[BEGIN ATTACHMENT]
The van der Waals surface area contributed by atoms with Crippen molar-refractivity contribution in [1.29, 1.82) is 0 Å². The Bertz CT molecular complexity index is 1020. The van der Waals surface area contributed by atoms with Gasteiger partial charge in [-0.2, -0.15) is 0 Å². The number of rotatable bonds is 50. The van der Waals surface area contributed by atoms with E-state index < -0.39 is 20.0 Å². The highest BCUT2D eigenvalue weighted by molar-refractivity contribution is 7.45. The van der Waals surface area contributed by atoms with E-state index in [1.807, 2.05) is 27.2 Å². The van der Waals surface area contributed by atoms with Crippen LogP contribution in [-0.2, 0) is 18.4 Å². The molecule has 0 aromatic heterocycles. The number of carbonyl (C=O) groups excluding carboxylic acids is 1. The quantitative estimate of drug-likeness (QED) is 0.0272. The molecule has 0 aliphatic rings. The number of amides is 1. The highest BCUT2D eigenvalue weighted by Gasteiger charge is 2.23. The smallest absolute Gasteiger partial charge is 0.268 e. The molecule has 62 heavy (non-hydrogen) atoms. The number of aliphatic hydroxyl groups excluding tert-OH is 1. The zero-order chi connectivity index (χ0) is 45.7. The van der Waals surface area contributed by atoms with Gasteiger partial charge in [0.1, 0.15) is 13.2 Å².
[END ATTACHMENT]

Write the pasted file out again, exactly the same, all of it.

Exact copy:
The van der Waals surface area contributed by atoms with Crippen molar-refractivity contribution in [1.29, 1.82) is 0 Å². The Bertz CT molecular complexity index is 1020. The van der Waals surface area contributed by atoms with Gasteiger partial charge in [-0.2, -0.15) is 0 Å². The number of rotatable bonds is 50. The van der Waals surface area contributed by atoms with E-state index < -0.39 is 20.0 Å². The highest BCUT2D eigenvalue weighted by molar-refractivity contribution is 7.45. The van der Waals surface area contributed by atoms with E-state index in [1.807, 2.05) is 27.2 Å². The van der Waals surface area contributed by atoms with Crippen LogP contribution in [-0.2, 0) is 18.4 Å². The molecule has 0 aromatic heterocycles. The number of carbonyl (C=O) groups excluding carboxylic acids is 1. The quantitative estimate of drug-likeness (QED) is 0.0272. The molecule has 0 aliphatic rings. The number of amides is 1. The highest BCUT2D eigenvalue weighted by Gasteiger charge is 2.23. The smallest absolute Gasteiger partial charge is 0.268 e. The molecule has 62 heavy (non-hydrogen) atoms. The number of aliphatic hydroxyl groups excluding tert-OH is 1. The zero-order chi connectivity index (χ0) is 45.7. The van der Waals surface area contributed by atoms with Gasteiger partial charge in [0.1, 0.15) is 13.2 Å².